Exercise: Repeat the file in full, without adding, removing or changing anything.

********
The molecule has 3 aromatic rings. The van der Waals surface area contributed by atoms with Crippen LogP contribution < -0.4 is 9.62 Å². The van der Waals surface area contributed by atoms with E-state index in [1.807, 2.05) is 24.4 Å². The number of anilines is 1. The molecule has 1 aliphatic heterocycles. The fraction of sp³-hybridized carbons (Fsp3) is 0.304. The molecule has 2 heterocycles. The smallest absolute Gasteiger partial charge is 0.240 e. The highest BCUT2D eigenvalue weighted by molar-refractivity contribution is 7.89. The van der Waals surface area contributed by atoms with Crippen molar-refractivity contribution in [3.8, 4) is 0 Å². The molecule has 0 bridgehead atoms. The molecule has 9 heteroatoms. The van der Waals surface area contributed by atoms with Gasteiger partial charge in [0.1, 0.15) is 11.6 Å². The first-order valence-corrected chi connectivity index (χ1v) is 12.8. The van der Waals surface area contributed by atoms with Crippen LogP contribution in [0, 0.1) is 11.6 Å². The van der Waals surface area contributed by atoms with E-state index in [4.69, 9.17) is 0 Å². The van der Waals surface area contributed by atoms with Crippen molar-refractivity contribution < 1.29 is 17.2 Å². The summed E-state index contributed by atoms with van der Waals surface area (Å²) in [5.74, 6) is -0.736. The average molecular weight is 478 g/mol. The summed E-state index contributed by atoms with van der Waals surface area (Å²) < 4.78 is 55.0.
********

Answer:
The molecule has 3 aromatic rings. The van der Waals surface area contributed by atoms with Crippen LogP contribution < -0.4 is 9.62 Å². The van der Waals surface area contributed by atoms with E-state index in [1.807, 2.05) is 24.4 Å². The number of anilines is 1. The molecule has 1 aliphatic heterocycles. The fraction of sp³-hybridized carbons (Fsp3) is 0.304. The molecule has 2 heterocycles. The smallest absolute Gasteiger partial charge is 0.240 e. The highest BCUT2D eigenvalue weighted by molar-refractivity contribution is 7.89. The van der Waals surface area contributed by atoms with Crippen molar-refractivity contribution in [3.8, 4) is 0 Å². The molecule has 0 bridgehead atoms. The molecule has 9 heteroatoms. The van der Waals surface area contributed by atoms with Gasteiger partial charge in [0.1, 0.15) is 11.6 Å². The first-order valence-corrected chi connectivity index (χ1v) is 12.8. The van der Waals surface area contributed by atoms with Crippen LogP contribution in [0, 0.1) is 11.6 Å². The van der Waals surface area contributed by atoms with E-state index in [4.69, 9.17) is 0 Å². The van der Waals surface area contributed by atoms with Crippen molar-refractivity contribution < 1.29 is 17.2 Å². The summed E-state index contributed by atoms with van der Waals surface area (Å²) in [5.74, 6) is -0.736. The average molecular weight is 478 g/mol. The summed E-state index contributed by atoms with van der Waals surface area (Å²) < 4.78 is 55.0.